Making Good Progress? The future of Assessment for Learning

Assessment is a vital part of education, but done badly it can lead to distortions of classroom practice. Making Good Progress outlines the difference between formative and summative assessment and evaluates the effectiveness of a range of different assessment techniques and systems.

You can read more about each of these myths on the blog here and listen to Daisy introduce the key themes of the book in this speech from the 2016 Wellington Festival of Education.

Reviews and praise

How does one take on a whole generation of school assessment that has fallen down a rabbit hole? Daisy Christodoulou’s bravery and determination in doing just that deserve as much credit as her intellectual clarity.  Christine Counsell, Director of Education, Inspiration Trust

Christodoulou is one of the most remarkable writers in education the UK has seen in decades, because she takes a subject as potentially opaque and esoteric as assessment, and unpacks it in an intelligible, vital way that neither patronises the novice or offends the expert. Her first book, 'Seven Myths', is one of the few texts that every new teacher should read. Her second book is, rather amazingly, another. It should be read deeply, broadly, everywhere that children are taught and assessments are used.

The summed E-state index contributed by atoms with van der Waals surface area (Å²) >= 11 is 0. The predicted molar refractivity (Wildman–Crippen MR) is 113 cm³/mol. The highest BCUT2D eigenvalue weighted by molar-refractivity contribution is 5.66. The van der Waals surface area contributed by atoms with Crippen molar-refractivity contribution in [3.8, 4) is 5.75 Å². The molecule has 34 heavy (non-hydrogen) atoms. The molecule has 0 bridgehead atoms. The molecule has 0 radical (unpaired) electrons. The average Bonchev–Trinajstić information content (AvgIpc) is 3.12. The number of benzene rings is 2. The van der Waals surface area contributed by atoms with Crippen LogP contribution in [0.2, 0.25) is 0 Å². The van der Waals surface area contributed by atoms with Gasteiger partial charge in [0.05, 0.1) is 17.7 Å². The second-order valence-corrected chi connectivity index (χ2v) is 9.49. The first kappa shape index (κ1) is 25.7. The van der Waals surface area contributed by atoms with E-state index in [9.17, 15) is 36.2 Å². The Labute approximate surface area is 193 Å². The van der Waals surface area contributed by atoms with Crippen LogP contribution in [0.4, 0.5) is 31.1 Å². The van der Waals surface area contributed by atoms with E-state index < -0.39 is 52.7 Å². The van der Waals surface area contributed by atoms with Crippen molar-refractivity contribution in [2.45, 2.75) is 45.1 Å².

Tom Bennett, founder of researchED

Schools are going to have to re-think their methods of assessing, recording and reporting, from scratch, and this book is an excellent place to start.
Dylan Wiliam, Emeritus Professor of Educational Assessment at University College London

Daisy is one of the leading thinkers on assessment in the UK and this book is essential reading for everyone who works in education. It shows that flaws in assessment are the cause of so many issues in our education system and gives us a clear path to fixing those flaws.
Sam Freedman, Ark Partnerships Group

This book addresses some of the most pressing areas in the field: namely why assessment for learning has too often become assessment of learning and why marking and feedback are not the same thing. It sets out a new vision of assessment in a clear, fluid style that will be just as useful to the newly qualified teacher as the seasoned academic.
Carl Hendrick, Head of Learning and Research at Wellington College